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Top 10 pro wrestlers dominating social media

Despite what some may say, wrestling is art; a physical display of Good vs. Evil, Right vs. Wrong, Champion vs. Contender. The storylines can be over-the-top, or simple, yet visceral. Lovers scorned, a battle of wills, proving you’re the best, or a warring faction dominating a company; anything goes. Ubiquitous as it is, art often imitates life. We live in a world where most of us support dual identities — our real-world selves, and our digital counterparts; how we manage our identities online and through social media.

Over the past several years wrestlers, promoters, announcers, and the larger wrestling community at large have been using digital outlets for their unique purposes. Twitter, Instagram, Facebook, podcasts, and the ever-pervasive YouTube can provide new avenues to reach your audience andtarget a specific demographic. With that in mind, here are the top 10 wrestlers owning the social media landscape.

10) PAC/Neville

The artist formerly known to fans as Neville is worthy of your following, in and out of the ring. After a prolonged hiatus from Twitter, PAC returned to pro wrestling in November. In the wee hours of the morning on November 7th, his tweets soon followed, “I’M BACK YA SHITS!!!”.  Having returned to the indie scene, PAC was on the grind once again, using social media to promote his bookings and reach fans across the globe.

“Smarks” for independent wrestling were salivating at the thought of PAC letting loose in the ring once again. Suffice to say, it worked. Since debuting in Japan’s Dragon Gate, PAC has been on a winning streak across the best wrestling associations the east has to offer, namely OTT out of Ireland and RevPro in the UK. Dream matches continue to be booked, and fans couldn’t be happier. PAC vs. Will Ospreay for RevPro has sold out to the surprise of absolutely no one.

Self-promotion aside, PAC’s greatest gift to the Twitterverse is his ability to roast anyone and anything. A fan wishes him happy birthday? PAC rips him apart regardless of the well-wishes. The locales he frequents for his matches? Mocked before arriving, then torn to shreds on the way out. His recent success?All PAC, with no thanks to the fans or anyone else for that matter. What’s not to love?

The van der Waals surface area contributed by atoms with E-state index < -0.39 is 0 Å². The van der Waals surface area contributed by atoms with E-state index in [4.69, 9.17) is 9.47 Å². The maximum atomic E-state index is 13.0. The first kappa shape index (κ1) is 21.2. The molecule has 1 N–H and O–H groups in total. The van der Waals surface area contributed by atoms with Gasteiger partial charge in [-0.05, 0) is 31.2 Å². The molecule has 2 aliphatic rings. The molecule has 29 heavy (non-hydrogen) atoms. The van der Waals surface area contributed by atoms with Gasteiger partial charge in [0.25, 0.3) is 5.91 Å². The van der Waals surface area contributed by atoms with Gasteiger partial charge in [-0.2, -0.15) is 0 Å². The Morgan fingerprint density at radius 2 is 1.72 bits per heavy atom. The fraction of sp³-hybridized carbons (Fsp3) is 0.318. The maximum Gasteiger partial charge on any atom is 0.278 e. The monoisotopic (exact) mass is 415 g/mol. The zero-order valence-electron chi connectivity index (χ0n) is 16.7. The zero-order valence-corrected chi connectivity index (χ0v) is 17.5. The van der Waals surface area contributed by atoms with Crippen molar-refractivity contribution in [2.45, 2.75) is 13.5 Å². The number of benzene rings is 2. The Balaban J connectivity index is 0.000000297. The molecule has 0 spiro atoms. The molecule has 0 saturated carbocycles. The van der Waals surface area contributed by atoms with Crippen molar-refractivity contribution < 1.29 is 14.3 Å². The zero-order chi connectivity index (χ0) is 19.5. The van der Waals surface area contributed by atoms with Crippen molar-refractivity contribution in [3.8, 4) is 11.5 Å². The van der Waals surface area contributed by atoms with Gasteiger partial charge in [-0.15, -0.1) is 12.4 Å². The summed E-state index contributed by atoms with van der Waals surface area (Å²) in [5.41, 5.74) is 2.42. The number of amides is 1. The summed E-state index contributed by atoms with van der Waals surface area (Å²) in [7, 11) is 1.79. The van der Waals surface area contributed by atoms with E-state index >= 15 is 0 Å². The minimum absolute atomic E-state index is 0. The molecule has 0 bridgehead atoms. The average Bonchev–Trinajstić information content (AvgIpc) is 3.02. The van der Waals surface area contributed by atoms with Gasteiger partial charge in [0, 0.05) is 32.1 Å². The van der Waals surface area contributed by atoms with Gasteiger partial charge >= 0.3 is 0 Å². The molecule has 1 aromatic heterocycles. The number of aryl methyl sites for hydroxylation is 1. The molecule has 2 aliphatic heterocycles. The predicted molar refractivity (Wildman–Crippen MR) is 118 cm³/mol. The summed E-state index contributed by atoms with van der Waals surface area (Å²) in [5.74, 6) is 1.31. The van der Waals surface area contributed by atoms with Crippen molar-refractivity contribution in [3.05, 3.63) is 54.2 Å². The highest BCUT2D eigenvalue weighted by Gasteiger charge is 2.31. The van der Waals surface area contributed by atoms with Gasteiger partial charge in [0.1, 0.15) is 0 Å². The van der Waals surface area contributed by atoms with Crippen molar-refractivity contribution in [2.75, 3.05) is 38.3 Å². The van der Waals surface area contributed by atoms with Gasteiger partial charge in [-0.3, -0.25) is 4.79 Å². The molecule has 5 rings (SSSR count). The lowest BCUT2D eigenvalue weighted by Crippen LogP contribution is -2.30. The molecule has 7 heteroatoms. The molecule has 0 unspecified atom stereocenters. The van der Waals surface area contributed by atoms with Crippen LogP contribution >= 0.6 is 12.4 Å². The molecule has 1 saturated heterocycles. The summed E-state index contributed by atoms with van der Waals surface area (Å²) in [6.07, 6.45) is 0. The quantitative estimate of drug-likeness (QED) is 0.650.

9) Joey Ryan

In a new age of wrestling, remaining in character 24/7 is a thing of the past, a tradition left to the ways of old. But that doesn’t mean maintaining some consistency isn’t respected. Many of the wrestlers on this list made the cut for allowing their character to bleed through to their social media outlets, usually for “Heel” work. Joey Ryan the man is nothing like Joey Ryan, the wrestler. Ryan is surprisingly soft-spoken, respectable, and genuinely gregarious. Joey Ryan, the wrestler is what happens when cheap ’70s porn meets modern day wrestling.  

Joey Ryan slips into the number 9 slot for shedding light on the life of a wrestler while simultaneously exuding filth; after all, this is the famous dick wrestler known the world over. What else do you expect when his Twitter bio reads as follows: “Famous Dick Wrestler. King of Dong Style. Bringing Sleazy Back”. Take a ride down the rabbit hole of his DM’s, and you will find an amalgam of candid behind the scenes photos combined with video of Dick Flips. If you haven’t had the privilege of witnessing a dick flip, you’re in for an oddly satisfying display of ironic wrestling. With over 100 thousand followers on both Twitter and Instagram, Ryan must be doing something right. Maybe it’s the baby oil?

8) Tama Tonga

Bullet Club O.G. is an NJPW voice for English speaking audiences, with curse words, fart jokes, and self-righteous back-patting thrown in for good measure. Bullet Club has lasted longer than many factions and manages to re-establish itself with each new leader that takes the reins. The recent split among the Elite and the Firing Squad — the O.G. faction of Bullet Club — has the left the stable seeking a new identity. “Switch Blade” Jay White is serving as a figure head leader, but the real power lies with long-standing member Tama Tonga, and he isn’t shy of reminding you of just that.